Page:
by Arnold Woods
The annual celebration of Easter by many Christian denominations is upon us. While we typically think of the day as one spent dressing up and going to a church for an Easter mass, for many locals, it is a day spent dressing up and taking a hike to the highest spot in San Francisco. For almost 100 years, an Easter service has been held by the cross at the summit of Mt. Davidson.
Plaque at base of Mount Davidson cross, November 22, 2015. (Courtesy of Arnold Woods)
On April 1, 1923, Sunset District resident George Decatur, who worked at the Western Union Telegraph Co. and was a director of the YMCA, organized an Easter sunrise service at the top of Mount Davidson, the highest point in San Francisco.1 Decatur raised $1,100 in donations to build a 40-foot wooden cross for the service.2 Over 5000 people made the hike up for the Easter mass despite rainy weather. Boy Scouts camped out the night before and kept bonfires burning along the path to the top.
Easter services at Mount Davidson cross, March 31, 1929. (wnp27.1130; Courtesy of a Private Collector)
The 1923 Easter service was well-received and Decatur got further donations to build a bigger and more permanent cross for the 1924 service. However, that 87-foot cross burned down a year later and Decatur found himself having to solicit donations yet again for a third cross. At the same time, various people and organizations were advocating for a city park to be established on Mount Davidson.
Easter sunrise service on Mount Davidson, April 19, 1930. (Courtesy of the San Francisco History Center, San Francisco Public Library)
There was a huge grassroots campaign seeking the city park. In 1927, San Francisco appropriated $15,000 to purchase and preserve 20 acres on Mount Davidson as a park. The new city park was dedicated in 1929. Decatur also raised enough funds for a new 76-foot cross to be erected in time for Easter that year. The new cross was set in concrete and covered in stucco and 300 lights.
Crowd at Easter sunrise service on Mount Davidson, April 5, 1931. (San Francisco Examiner photo)
Despite the improvements to the new cross, it also burned down after two years. A temporary cross was quickly built, but the Native Sons and Native Daughters of the Golden West went into action to fundraise for a new and hopefully more fire-resistant cross. At the 1932 sunrise service, former San Francisco Mayor and current California Governor James “Sunny Jim” Rolph dedicated the cornerstone for the new cross. Placed inside the cornerstone was a transcript of the first deed of title to Mount Davidson that had been signed by the first Mexican governor of California.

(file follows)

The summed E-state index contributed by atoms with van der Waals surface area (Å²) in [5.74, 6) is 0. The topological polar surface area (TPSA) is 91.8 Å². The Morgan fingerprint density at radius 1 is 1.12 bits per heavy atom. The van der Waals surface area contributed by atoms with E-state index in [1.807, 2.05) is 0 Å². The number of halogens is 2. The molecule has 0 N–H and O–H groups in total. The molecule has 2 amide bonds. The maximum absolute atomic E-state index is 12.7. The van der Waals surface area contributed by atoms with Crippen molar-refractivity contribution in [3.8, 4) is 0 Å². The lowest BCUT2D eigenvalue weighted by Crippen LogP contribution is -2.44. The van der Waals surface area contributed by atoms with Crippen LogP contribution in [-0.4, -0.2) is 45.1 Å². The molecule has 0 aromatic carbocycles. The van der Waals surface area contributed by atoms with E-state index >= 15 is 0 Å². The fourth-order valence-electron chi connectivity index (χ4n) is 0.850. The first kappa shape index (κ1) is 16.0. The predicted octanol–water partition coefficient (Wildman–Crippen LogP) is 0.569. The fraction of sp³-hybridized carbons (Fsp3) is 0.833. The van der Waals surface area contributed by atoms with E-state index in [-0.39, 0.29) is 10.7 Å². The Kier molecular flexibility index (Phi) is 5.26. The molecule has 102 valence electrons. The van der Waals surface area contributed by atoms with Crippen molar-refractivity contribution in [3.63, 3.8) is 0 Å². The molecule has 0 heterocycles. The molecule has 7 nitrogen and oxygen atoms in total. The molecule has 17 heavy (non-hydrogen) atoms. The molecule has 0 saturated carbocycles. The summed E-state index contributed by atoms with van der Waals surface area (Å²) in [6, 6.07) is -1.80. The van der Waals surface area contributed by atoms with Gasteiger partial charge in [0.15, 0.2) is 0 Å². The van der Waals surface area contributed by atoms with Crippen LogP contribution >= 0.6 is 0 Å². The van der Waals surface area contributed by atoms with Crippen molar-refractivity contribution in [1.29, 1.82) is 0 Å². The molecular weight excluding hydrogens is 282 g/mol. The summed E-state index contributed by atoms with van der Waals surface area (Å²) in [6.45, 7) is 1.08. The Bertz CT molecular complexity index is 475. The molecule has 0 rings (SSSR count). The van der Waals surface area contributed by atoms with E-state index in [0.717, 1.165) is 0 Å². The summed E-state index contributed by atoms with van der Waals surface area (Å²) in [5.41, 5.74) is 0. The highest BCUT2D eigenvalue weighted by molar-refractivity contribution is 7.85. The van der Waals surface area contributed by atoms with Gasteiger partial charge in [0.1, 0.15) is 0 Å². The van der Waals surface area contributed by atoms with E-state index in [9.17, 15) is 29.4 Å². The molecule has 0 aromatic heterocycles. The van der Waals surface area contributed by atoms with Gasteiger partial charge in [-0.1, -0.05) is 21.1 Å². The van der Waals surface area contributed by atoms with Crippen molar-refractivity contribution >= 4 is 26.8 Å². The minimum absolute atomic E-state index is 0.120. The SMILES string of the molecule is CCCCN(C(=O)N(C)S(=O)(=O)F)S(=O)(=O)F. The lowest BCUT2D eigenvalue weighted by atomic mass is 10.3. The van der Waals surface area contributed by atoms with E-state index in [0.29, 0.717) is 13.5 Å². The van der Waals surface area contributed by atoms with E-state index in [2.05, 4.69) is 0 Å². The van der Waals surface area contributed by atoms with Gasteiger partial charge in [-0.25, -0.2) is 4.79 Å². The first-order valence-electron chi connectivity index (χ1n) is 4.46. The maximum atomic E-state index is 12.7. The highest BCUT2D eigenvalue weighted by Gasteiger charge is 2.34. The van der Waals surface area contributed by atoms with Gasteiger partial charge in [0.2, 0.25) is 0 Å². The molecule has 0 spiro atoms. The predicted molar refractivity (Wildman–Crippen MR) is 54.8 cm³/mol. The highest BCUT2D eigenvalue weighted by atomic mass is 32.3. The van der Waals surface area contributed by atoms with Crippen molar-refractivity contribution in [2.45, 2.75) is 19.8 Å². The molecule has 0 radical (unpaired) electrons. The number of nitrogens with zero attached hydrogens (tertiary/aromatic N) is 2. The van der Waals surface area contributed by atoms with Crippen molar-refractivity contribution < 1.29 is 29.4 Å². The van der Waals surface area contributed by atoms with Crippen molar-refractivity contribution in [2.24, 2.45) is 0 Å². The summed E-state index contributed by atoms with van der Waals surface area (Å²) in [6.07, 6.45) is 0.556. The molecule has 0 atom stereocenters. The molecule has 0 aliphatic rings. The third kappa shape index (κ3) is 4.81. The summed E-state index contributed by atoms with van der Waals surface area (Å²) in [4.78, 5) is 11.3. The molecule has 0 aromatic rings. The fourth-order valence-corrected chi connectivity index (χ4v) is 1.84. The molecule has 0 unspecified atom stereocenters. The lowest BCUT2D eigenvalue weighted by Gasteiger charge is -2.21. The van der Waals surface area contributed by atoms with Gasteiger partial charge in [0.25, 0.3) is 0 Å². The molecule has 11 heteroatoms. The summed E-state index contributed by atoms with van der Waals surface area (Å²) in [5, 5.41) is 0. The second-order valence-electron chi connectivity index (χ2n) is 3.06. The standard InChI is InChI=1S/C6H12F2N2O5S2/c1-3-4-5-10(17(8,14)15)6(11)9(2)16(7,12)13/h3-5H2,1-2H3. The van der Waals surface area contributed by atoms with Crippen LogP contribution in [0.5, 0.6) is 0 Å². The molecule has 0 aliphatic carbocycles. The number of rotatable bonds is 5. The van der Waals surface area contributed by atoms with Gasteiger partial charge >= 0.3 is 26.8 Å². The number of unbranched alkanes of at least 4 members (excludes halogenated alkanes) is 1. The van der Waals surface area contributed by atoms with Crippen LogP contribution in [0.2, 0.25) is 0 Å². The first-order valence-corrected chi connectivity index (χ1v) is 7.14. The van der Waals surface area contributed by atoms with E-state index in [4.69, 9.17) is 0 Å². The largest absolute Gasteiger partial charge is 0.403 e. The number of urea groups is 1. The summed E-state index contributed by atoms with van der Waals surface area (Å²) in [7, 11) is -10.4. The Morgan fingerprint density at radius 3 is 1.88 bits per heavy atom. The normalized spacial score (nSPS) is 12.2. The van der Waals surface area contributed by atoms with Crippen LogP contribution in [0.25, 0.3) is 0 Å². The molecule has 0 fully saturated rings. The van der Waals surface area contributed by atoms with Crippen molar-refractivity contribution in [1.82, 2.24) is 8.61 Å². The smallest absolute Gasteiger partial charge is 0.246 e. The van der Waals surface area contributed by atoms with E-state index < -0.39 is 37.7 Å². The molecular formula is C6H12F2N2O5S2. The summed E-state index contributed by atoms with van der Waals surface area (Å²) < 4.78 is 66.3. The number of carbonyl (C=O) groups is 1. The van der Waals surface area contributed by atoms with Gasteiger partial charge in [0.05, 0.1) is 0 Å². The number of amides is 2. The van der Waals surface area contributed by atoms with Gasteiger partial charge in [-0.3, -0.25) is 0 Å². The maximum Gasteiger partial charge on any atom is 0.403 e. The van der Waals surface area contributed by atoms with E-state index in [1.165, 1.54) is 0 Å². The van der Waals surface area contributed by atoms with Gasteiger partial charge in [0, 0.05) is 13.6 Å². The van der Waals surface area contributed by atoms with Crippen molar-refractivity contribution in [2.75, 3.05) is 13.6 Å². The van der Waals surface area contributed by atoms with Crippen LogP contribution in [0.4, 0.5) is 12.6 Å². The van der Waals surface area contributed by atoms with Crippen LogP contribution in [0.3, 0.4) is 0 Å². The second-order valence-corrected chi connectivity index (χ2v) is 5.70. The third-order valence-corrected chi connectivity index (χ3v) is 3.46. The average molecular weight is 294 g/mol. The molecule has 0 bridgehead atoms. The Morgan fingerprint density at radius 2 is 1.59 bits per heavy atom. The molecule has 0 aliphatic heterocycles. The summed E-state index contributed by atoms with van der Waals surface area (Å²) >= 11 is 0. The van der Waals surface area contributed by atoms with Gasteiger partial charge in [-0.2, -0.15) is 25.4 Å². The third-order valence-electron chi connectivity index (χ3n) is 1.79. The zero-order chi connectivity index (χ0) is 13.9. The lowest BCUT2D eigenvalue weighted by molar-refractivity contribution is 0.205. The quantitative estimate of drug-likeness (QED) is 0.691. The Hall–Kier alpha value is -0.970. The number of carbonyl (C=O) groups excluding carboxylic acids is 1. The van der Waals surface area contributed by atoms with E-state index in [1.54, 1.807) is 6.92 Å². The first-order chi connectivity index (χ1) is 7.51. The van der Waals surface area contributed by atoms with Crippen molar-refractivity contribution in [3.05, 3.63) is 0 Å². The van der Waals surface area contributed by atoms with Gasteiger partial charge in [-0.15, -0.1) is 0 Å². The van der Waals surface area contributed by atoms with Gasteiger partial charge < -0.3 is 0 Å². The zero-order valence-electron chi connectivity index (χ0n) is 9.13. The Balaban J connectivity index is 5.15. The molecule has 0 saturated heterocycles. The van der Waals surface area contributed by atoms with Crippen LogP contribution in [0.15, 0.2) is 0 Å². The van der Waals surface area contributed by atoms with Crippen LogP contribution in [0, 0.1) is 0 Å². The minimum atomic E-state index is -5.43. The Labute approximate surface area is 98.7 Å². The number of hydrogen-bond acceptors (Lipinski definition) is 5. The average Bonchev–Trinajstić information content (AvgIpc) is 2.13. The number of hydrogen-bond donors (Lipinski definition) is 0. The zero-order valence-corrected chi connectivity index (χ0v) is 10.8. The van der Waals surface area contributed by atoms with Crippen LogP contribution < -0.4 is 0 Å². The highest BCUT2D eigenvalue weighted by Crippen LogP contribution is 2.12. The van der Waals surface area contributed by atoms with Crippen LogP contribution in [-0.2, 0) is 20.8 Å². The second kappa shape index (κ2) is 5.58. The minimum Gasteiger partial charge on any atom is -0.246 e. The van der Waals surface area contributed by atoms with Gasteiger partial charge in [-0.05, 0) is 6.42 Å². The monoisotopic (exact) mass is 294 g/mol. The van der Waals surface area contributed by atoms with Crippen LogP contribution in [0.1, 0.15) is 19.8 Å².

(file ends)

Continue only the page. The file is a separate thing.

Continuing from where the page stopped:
Crowd at Easter sunrise service at Mount Davidson Cross, circa 1935. (wnp26.1390; Bill Kostura Collection / Courtesy of a Private Collector)
This new cross was dedicated on Saturday, March 24, 1934, a week before Easter. It was built out of concrete and steel and was 103-feet tall, tapering from 10 feet wide at the base to 9 feet at the top. The arms measured 39 feet across. It sat on top of a foundation that extended down 16 feet into solid rock. Clearly, they were not going to have a cross that would burn down again. For the dedication, President Franklin D. Roosevelt pressed a telegraph switch in Washington, D.C. that turned lights on the cross where a crowd of 50,000 people had amassed to watch.
Two people posed in front of Easter Cross on Mount Davidson, 1942. (wnp27.1593; Courtesy of a Private Collector)
As was intended, this cross proved sturdy and remains in place today. Legal issues eventually arose because of the presence of a cross on public land, so the land where the cross sits was sold to the Council of Armenian American Organizations of Northern California for $26,000 at an auction on July 12, 1997.3 They maintain the cross to this day. Each year, the tradition of an Easter service being held at the cross at sunrise continues.
1. “About the Cross,” Mt. Davidson Cross organization website.
2. “Mt. Davidson Historical Essay” by Jacquie Proctor, FoundSF website.
3. “Council of Armenian American Organizations of Northern California,” Mt. Davidson Cross organization website.